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Yorkville Park

October 15, 2014

“Yorkville Park is located in "the Village" of Yorkville on the south side of Cumberland Street running between Avenue Road and Bellair Street.

Unlike most parks, you'll find no grass or benches here. What used to be a parking lot is now filled with gardens, native plant species, prairie meadow, marsh, and trees.  A silver-coloured metal structure houses a waterfall bordering one side of a courtyard. At the other end you'll find a rock "outcropping" (a 650 ton rock, coaxed out of the Canadian Shield and reassembled in the park)

The park draws many visitors, tourists and is a great place for celebrity sightings during the Toronto Film Fest. Workers (like me!) eat lunch and people-watch at the bistro tables and chairs scattered throughout the park.”

History and Descriptions:


Wikipedia Description:

The Village of Yorkville Park is a series of unique gardens located on the south side of Cumberland Street stretching west from Bellair Street. It was designed by Oleson Worland Architects in association with Martha Schwartz / Ken Smith / David Meyer Landscape Architects to celebrate the surrounding neighbourhood and reflect the diversity of the Canadian landscape.

At the east end, a paved square of land is dotted with Scots Pinesgrowing out of circular benches. Further west, is a set of metal archways among a row of crabapple trees. Next, there is a marshy wetland. A silver-coloured metal structure houses a waterfall bordering one side of a courtyard filled with benches and chairs, while a 650-tonne hunk of billion-year-old granite, cut out of the Canadian Shield and transported to the park in pieces, is towards the west end. The westerly exit of Bay subway station arises next to the rock.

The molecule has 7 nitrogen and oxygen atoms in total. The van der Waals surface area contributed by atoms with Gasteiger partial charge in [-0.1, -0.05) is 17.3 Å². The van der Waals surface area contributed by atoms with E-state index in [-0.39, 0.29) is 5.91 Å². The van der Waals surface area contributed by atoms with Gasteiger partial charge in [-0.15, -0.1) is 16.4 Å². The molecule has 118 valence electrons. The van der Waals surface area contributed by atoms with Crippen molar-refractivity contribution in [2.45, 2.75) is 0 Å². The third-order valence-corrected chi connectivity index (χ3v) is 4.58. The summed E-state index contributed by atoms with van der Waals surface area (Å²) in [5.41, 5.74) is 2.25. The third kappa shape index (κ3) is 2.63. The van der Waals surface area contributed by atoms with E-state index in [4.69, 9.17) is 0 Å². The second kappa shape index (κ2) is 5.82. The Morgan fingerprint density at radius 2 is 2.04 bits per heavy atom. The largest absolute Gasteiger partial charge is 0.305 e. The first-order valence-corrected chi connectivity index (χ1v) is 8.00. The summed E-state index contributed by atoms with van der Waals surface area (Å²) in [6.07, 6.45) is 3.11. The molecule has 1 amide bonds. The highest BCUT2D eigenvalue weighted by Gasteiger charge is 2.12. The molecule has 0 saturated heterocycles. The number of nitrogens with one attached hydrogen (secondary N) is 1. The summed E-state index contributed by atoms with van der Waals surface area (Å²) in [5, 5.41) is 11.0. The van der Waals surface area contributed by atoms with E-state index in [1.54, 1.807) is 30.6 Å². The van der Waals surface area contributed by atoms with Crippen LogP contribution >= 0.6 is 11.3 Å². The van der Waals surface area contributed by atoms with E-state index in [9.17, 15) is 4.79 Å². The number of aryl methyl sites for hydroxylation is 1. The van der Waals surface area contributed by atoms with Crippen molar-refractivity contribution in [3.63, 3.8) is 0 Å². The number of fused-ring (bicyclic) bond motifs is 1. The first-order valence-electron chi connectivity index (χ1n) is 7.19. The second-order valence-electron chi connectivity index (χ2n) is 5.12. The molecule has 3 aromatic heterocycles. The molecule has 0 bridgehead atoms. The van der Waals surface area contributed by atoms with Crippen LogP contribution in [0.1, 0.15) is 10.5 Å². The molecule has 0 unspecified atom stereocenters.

The park has received the American Society of Landscape Architects Award 1997, the International Downtown’s Association Award of Merit 1997 and the City of Toronto Urban Design Award of Excellence 1997.


Originally a parking lot converted into a neighbourhood park, it was designed with elements taken from Yorkville’s history and Canada’s diverse geographical landscape. Each landscape represents a distinct garden feature including a grove, herb garden and marsh. This Toronto landmark has received the American Society of Landscape Architects Award, the City of Toronto Urban Design Award of Excellence and the International Downtown’s Association Award of Merit.

This park features: Award-winning design, diverse gardens, unique landscape features

In the 1950s, the Bloor subway line was being built and a row of Victorian row houses were demolished to make way for construction. Residents voiced their desire for a park to be built over the subway, but instead a parking lot was constructed to provide spaces for commuters.

In 1973, the City agreed to create a park, and in 1991 the City hosted a design competition. A jury composed of local residents and design professionals selected Oleson Worland Architects, in association with Martha Schwartz / Ken Smith / David Meyer Landscape Architects, who presented a scheme to turn the parking lot into a park that celebrates the history of the Village of Yorkville and reflects the diversity of the Canadian landscape.

In creating the new park, the objectives were:

·       To reflect, reinforce and extend the Victorian scale and character of the original village;

·       To provide unique, inner-city ecological opportunities for the introduction of and display of native plant species and communities;

·       To provide a variety of spatial and sensory experiences, landscape qualities and park functions;

·       To link the park to existing pedestrian walkways and adjacent areas.

To achieve these objectives the park was designed in a series of gardens. The gardens vary in width and the frames of the gardens are symbolic of the lot lines of the row of houses that once stood on the site. Each contains a distinct collection of plant communities - ranging from upland conifer and deciduous species at the east end of the park to lowland / wetland varieties and a granite outcropping in the central areas to shade gardens at the west end. This contemporary variation on the traditional garden is one that engages the imagination as well as the senses.

In the words of one of the landscape architects, “We designed the park to reflect the Victorian style of collecting. In this case we were collecting landscapes of Canada – pine grove, prairie, marsh, rock outcropping and so on – and arranging them in the manner of the nineteenth century row houses”.

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